Recently published data indicated there was an increased chance for current smokers to have wound complications following total hip or total knee arthroplasty and the data showed there was a greater total complication risk in current and former smokers who underwent these total joint arthroplasty.
Investigators used the American College of Surgeons National Surgical Improvement Program database and identified 78,191 patients who underwent total hip arthroplasty (THA) or total knee arthroplasty (TKA) between 2006 and 2012. A data abstracter collected morbidity and mortality data for the patients at 30 postoperative days.
Patients were grouped by smoking status as nonsmokers, current smokers or former smokers and categorized according to lifetime pack-years of smoking (0 pack-years, 1 to 20 pack-years, 21 to 40 pack-years or > 40 pack-years. The researchers used univariate and multivariate analyses to compare mortality rates, wound complications and total complications at 30 days.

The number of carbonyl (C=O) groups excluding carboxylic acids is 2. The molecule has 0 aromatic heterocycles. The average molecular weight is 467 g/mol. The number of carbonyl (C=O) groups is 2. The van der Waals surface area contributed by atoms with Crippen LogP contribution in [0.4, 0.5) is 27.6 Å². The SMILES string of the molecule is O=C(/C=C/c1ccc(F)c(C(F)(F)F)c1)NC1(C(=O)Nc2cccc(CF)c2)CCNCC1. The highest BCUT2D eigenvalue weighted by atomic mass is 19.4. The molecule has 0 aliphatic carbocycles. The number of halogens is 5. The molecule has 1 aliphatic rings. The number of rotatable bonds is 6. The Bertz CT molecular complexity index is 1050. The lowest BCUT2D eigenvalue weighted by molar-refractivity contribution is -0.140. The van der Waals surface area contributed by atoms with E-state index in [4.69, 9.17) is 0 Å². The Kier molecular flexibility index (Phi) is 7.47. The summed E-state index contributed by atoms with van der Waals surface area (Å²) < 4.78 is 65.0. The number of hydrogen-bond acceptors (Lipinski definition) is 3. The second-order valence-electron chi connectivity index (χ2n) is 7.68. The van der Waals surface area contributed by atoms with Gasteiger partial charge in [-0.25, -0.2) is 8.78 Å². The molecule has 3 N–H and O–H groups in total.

Among the patients, of whom 81.8% were nonsmokers, 7.9% were former smokers and 10.3% were current smokers, results showed there was twice the rate of deep wound infections in the current smoker group vs. the other groups. When former smokers were compared with current and nonsmokers, their risk of perioperative morbidity or mortality was higher.
Compared to nonsmokers, the multivariate analysis showed current smokers had a higher chance of wound complications than former smokers and nonsmokers (1.8% vs. 1.3% and 1.1%, respectively (P < 0.001) and the total complication risk for former smokers (6.9%) and current smokers (5.9%) exceeded that of nonsmokers (5.4%). No significant differences in complication risks, however, were seen between groups with regard to lifetime pack-years. ‒ by Monica Jaramillo
Disclosure: Duchman reports no relevant financial disclosures.